Chattanooga power rates should dip in April from lower fuel costs for TVA

Tony Overman/The Olympian via Tribune / Meters track the electric generation from solar panels at Dennis Kaech's home in Olympia, Washington, in 2012. EPB officials this week said most of their customers will pay nearly 5% less on their electricity bills in April.

Inflation-weary consumers will get a bit of a reprieve on their monthly power bills next month as cheaper fuel cuts the price of electricity in Chattanooga for most customers by 4.8% in April.

EPB said the typical residential homeowner who uses 1,295 kilowatt-hours of electricity each month will pay $6.45 less in April than in the current month. Rates are also down 2% from a year ago due to reductions in the monthly fuel costs adjustments by the Tennessee Valley Authority, which supplies wholesale power to EPB and 152 other local power companies in its seven-state region,

"The April fuel cost is down significantly from March and definitely from last summer's record highs," TVA spokesman Scott Brooks said in an emailed statement. "March still included some of the increased fuel costs from winter storm Elliott (in December 2022), and April is usually expected to have mild weather, which also contributes to the decrease."

Nonetheless, compared to the past three years, the April fuel cost adjustment was still 6% above the three-year average.

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"The slightly higher fuel rate is mostly due to higher coal prices, relative to the comparative three-year time frame which includes COVID impacts," Brooks said. "Although natural gas prices are still quite volatile, they have declined considerably from prior months and are now in line with the three-year average gas rates."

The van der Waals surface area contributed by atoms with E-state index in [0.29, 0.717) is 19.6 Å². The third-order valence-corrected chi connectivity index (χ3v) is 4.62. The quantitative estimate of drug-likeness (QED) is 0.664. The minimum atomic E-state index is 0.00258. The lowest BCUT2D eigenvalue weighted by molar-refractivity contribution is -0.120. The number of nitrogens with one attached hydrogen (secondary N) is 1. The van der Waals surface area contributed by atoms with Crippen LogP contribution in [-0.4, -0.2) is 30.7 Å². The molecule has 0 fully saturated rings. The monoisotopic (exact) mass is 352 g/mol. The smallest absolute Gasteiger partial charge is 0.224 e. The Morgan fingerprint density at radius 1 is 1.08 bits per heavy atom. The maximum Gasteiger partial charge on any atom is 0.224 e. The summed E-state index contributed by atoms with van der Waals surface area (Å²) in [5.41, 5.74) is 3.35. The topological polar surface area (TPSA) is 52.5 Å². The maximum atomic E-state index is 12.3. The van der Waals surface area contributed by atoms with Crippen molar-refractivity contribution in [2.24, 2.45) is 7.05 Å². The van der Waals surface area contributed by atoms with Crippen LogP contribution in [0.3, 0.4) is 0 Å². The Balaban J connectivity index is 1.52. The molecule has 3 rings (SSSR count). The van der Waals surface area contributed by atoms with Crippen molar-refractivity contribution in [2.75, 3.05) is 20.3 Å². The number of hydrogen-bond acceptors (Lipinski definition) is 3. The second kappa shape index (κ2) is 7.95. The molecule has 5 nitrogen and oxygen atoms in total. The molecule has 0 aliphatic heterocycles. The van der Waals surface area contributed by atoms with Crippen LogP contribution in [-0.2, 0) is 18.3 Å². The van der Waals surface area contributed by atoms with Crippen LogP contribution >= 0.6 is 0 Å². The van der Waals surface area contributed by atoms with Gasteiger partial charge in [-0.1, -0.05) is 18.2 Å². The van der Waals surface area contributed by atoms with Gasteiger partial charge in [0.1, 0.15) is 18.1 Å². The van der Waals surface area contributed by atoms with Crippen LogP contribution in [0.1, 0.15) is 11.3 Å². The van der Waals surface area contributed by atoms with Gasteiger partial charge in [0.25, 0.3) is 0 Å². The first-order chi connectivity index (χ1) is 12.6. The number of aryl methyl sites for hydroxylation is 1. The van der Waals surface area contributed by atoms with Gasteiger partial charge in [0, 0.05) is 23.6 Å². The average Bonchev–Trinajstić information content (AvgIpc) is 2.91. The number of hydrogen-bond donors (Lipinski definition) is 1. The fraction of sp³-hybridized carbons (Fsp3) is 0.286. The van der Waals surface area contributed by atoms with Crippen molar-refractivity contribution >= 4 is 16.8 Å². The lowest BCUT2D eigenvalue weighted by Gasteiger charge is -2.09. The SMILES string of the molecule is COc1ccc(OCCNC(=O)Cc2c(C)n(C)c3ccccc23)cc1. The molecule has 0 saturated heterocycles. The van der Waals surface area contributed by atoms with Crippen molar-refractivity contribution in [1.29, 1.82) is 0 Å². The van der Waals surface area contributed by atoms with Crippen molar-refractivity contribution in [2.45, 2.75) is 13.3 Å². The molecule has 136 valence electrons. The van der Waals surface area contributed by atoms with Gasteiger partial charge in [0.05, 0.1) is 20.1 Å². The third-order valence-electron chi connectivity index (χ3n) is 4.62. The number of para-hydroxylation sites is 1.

TVA has not changed its base electric rates since 2019, but it adjusts a portion of its electricity price each month to reflect the volatility in the price of coal, natural gas and other purchased power. The war in Ukraine last year and the subsequent boycott of Russian energy supplies helped to more than double the price of natural gas and boosted coal and other fossil fuels as well last year.

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TVA projects April power sales will be up by 3% over the average for the previous three years as electricity demand continues to grow with more electric vehicles and more homes and businesses in the Tennessee Valley.

EPB spokeswoman Sophie Moore said in an emailed statement that while bills may be less in April, electricity bills typically rise during the hot summer months during the peak demand periods for the city-owned utility.

Moore said EPB recently updated its MyEPB app so that customers can now use it to pay both their electric and fiber optics bills.

"The MyEPB app also allows customers to view their EPB energy use in real time as well as current usage compared to last year," Moore said.

For those looking for ways to reduce their power bills, the utility also offers its EPB Pros, who visit homes and offer energy-saving advice at no cost to the consumer. More information is available by calling EPB at 423-648-1372 or visiting the utility online at

Contact Dave Flessner at or 423-757-6340.